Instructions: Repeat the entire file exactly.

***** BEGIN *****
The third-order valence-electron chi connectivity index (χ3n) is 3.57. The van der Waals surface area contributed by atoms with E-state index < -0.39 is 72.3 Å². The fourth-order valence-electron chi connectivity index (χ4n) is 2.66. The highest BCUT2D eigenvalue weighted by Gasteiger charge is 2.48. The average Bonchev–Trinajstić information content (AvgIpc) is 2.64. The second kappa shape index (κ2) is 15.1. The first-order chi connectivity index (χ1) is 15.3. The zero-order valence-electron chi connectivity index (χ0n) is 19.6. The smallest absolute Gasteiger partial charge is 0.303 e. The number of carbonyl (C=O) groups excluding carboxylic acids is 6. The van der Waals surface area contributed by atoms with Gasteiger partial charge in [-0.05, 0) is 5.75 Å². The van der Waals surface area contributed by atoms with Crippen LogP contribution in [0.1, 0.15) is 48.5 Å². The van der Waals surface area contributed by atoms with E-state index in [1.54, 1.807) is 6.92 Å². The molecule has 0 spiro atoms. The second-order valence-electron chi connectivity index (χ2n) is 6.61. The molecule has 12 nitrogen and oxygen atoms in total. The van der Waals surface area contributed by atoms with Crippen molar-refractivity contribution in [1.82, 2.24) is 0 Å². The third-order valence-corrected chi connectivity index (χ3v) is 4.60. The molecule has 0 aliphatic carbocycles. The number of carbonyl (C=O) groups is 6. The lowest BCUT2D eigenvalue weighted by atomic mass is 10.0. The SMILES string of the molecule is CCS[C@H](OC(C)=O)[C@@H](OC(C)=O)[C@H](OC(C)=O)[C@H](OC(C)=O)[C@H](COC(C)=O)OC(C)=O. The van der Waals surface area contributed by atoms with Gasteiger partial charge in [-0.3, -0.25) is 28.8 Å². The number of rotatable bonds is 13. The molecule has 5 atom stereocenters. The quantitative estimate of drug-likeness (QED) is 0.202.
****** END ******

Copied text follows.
The third-order valence-electron chi connectivity index (χ3n) is 3.57. The van der Waals surface area contributed by atoms with E-state index < -0.39 is 72.3 Å². The fourth-order valence-electron chi connectivity index (χ4n) is 2.66. The highest BCUT2D eigenvalue weighted by Gasteiger charge is 2.48. The average Bonchev–Trinajstić information content (AvgIpc) is 2.64. The second kappa shape index (κ2) is 15.1. The first-order chi connectivity index (χ1) is 15.3. The zero-order valence-electron chi connectivity index (χ0n) is 19.6. The smallest absolute Gasteiger partial charge is 0.303 e. The number of carbonyl (C=O) groups excluding carboxylic acids is 6. The van der Waals surface area contributed by atoms with Gasteiger partial charge in [-0.05, 0) is 5.75 Å². The van der Waals surface area contributed by atoms with Crippen LogP contribution in [0.1, 0.15) is 48.5 Å². The van der Waals surface area contributed by atoms with E-state index in [1.54, 1.807) is 6.92 Å². The molecule has 0 spiro atoms. The second-order valence-electron chi connectivity index (χ2n) is 6.61. The molecule has 12 nitrogen and oxygen atoms in total. The van der Waals surface area contributed by atoms with Crippen molar-refractivity contribution in [1.82, 2.24) is 0 Å². The third-order valence-corrected chi connectivity index (χ3v) is 4.60. The molecule has 0 aliphatic carbocycles. The number of carbonyl (C=O) groups is 6. The lowest BCUT2D eigenvalue weighted by atomic mass is 10.0. The SMILES string of the molecule is CCS[C@H](OC(C)=O)[C@@H](OC(C)=O)[C@H](OC(C)=O)[C@H](OC(C)=O)[C@H](COC(C)=O)OC(C)=O. The van der Waals surface area contributed by atoms with Gasteiger partial charge in [-0.3, -0.25) is 28.8 Å². The number of rotatable bonds is 13. The molecule has 5 atom stereocenters. The quantitative estimate of drug-likeness (QED) is 0.202.